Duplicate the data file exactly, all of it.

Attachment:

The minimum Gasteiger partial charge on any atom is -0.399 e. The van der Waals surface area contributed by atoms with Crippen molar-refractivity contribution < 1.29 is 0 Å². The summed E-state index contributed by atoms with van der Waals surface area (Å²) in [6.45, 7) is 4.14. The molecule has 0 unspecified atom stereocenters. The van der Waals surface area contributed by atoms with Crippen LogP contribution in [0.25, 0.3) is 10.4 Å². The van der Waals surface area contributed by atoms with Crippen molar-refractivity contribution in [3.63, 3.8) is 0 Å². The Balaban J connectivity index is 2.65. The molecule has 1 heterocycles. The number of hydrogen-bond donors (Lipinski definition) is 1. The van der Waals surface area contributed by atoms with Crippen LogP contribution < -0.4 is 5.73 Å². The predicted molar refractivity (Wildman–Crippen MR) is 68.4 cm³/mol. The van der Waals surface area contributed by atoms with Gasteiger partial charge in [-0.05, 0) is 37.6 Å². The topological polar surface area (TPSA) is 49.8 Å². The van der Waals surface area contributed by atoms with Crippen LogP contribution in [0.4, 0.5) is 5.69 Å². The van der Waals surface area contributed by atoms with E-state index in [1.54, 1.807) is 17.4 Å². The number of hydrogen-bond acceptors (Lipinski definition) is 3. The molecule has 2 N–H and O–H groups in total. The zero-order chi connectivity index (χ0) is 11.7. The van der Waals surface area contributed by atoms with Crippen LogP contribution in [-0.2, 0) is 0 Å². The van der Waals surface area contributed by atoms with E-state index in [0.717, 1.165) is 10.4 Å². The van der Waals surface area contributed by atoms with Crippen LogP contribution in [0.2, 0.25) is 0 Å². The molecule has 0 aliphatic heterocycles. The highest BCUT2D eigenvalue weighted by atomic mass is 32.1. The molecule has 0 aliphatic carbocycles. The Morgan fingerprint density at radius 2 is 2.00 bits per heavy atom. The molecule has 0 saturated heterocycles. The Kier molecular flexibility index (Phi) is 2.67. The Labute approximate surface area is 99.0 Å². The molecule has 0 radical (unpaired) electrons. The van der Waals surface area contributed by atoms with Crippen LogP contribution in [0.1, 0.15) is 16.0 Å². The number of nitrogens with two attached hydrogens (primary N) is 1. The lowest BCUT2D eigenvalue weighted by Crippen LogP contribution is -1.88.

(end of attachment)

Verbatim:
The minimum Gasteiger partial charge on any atom is -0.399 e. The van der Waals surface area contributed by atoms with Crippen molar-refractivity contribution < 1.29 is 0 Å². The summed E-state index contributed by atoms with van der Waals surface area (Å²) in [6.45, 7) is 4.14. The molecule has 0 unspecified atom stereocenters. The van der Waals surface area contributed by atoms with Crippen LogP contribution in [0.25, 0.3) is 10.4 Å². The van der Waals surface area contributed by atoms with Crippen molar-refractivity contribution in [3.63, 3.8) is 0 Å². The Balaban J connectivity index is 2.65. The molecule has 1 heterocycles. The number of hydrogen-bond donors (Lipinski definition) is 1. The van der Waals surface area contributed by atoms with Crippen LogP contribution < -0.4 is 5.73 Å². The predicted molar refractivity (Wildman–Crippen MR) is 68.4 cm³/mol. The van der Waals surface area contributed by atoms with Gasteiger partial charge in [-0.05, 0) is 37.6 Å². The topological polar surface area (TPSA) is 49.8 Å². The van der Waals surface area contributed by atoms with Crippen LogP contribution in [0.4, 0.5) is 5.69 Å². The van der Waals surface area contributed by atoms with E-state index in [1.54, 1.807) is 17.4 Å². The number of hydrogen-bond acceptors (Lipinski definition) is 3. The molecule has 2 N–H and O–H groups in total. The zero-order chi connectivity index (χ0) is 11.7. The van der Waals surface area contributed by atoms with Crippen LogP contribution in [-0.2, 0) is 0 Å². The van der Waals surface area contributed by atoms with E-state index in [0.717, 1.165) is 10.4 Å². The van der Waals surface area contributed by atoms with Crippen LogP contribution in [0.2, 0.25) is 0 Å². The molecule has 0 aliphatic heterocycles. The highest BCUT2D eigenvalue weighted by atomic mass is 32.1. The molecule has 0 aliphatic carbocycles. The Morgan fingerprint density at radius 2 is 2.00 bits per heavy atom. The molecule has 0 saturated heterocycles. The Kier molecular flexibility index (Phi) is 2.67. The Labute approximate surface area is 99.0 Å². The molecule has 0 radical (unpaired) electrons. The van der Waals surface area contributed by atoms with Crippen LogP contribution in [0.1, 0.15) is 16.0 Å². The number of nitrogens with two attached hydrogens (primary N) is 1. The lowest BCUT2D eigenvalue weighted by Crippen LogP contribution is -1.88.